know, I know, it’s insane. The pain I went through recovering from the
c-section, holding her and nursing her while she insistently kicked my
incision, definitely counts as birthing pains. And a few weeks (ok,
months) later I got over my inferiority complex.

Because you know
what? I had a great plan. Had everything gone as I would have liked,
it would have been a beautiful birth. But what would the ten hours of
elaborately staged labor have mattered if I had complications because I
had to be rushed into an emergency c-section at the last minute?

if my daughter had been born with brain damage because I stubbornly
insisted on doing things my way? I spent my time in the recovery room
with another woman who had also had a c-section – but hers was an
emergency c-section after 30 hours of labor. How grateful was I to be
able to go into that surgery well-rested, with my doctor having a
leisurely amount of time to make a small, neat incision and remove a
non-distressed baby from me? One of the women in my Lamaze class had to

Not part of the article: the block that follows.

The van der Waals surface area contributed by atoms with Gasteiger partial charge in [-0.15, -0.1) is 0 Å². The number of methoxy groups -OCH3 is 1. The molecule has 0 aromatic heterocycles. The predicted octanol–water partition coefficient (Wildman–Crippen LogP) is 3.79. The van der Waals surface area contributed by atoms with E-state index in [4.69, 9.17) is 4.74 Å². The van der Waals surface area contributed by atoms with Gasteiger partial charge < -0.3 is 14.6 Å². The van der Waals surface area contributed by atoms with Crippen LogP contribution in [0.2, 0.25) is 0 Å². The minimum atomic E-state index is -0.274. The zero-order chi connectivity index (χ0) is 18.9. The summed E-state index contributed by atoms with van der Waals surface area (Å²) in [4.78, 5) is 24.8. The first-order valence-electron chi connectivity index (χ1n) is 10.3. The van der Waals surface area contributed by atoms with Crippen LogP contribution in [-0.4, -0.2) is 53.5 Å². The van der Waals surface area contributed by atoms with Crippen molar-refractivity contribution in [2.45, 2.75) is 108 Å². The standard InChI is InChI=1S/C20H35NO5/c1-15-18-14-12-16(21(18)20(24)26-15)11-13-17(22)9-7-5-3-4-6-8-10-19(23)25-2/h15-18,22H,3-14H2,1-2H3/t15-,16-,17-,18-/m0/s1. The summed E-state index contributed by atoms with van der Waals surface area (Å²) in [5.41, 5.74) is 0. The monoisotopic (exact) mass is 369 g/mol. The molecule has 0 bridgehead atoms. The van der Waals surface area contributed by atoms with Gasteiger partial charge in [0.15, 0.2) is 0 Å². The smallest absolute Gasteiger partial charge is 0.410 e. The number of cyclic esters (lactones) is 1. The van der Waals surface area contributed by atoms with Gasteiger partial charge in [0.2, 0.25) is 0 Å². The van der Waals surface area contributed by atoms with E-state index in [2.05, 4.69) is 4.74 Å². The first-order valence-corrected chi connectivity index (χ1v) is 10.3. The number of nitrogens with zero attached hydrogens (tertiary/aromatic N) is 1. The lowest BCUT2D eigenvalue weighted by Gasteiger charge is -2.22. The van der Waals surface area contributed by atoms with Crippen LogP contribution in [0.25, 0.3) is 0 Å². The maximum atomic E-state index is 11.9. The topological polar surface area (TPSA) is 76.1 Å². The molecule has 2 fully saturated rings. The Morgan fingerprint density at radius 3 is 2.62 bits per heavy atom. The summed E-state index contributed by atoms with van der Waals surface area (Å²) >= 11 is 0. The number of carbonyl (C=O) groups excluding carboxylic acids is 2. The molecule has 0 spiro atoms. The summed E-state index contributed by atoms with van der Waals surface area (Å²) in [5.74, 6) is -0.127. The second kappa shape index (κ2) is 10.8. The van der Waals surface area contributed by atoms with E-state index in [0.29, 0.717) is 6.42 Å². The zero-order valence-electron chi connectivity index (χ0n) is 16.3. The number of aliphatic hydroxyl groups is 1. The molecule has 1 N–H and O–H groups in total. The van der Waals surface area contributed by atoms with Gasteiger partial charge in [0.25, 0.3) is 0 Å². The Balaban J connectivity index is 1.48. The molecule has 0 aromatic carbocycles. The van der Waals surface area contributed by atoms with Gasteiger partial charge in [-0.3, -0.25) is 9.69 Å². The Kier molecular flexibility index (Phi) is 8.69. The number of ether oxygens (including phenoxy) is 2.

have an emergency c-section TWO MONTHS before her baby's due date. Do
you think she was agonizing over her lack of opportunity to use her
Lamaze skills while she watched her baby in intensive care for six weeks?

bottom line is, the best birth is one that ends with a healthy baby and
a healthy mom. You can’t look at a woman on the playground and tell
whether or not she had an epidural, labored for twenty hours in her
bathtub at home while listening to Amazon rain forest sounds, was rushed
to an emergency c-section, or delivered accidentally in a cab on 42nd
Street. All you can see is a healthy mom and a child who’s happy to
have that mom. I felt so privileged to be my girlfriend Abby’s birth
coach and watch her deliver two children naturally. But I wouldn’t
think one bit less of her if she’d changed her mind and had an epidural.
I wouldn't have said, "Oh, no that's just the hormones talking; it says
right here in her birth plan she wants to do it naturally."

still think birth plans are a good idea; it helps you clarify in your
own mind how you want things to go, and makes sure there's no surprises
for you, your partner, your doula, etc. - issues like circumcision an
eye drops get talked about beforehand. But know it's a fluid thing, and
not likely to come to fruition. Most important, though, don’t ever let
anyone make you feel bad about how you chose- or didn’t choose – to have
your baby. The proof is in the pudding. Or should I say, your Puddin’.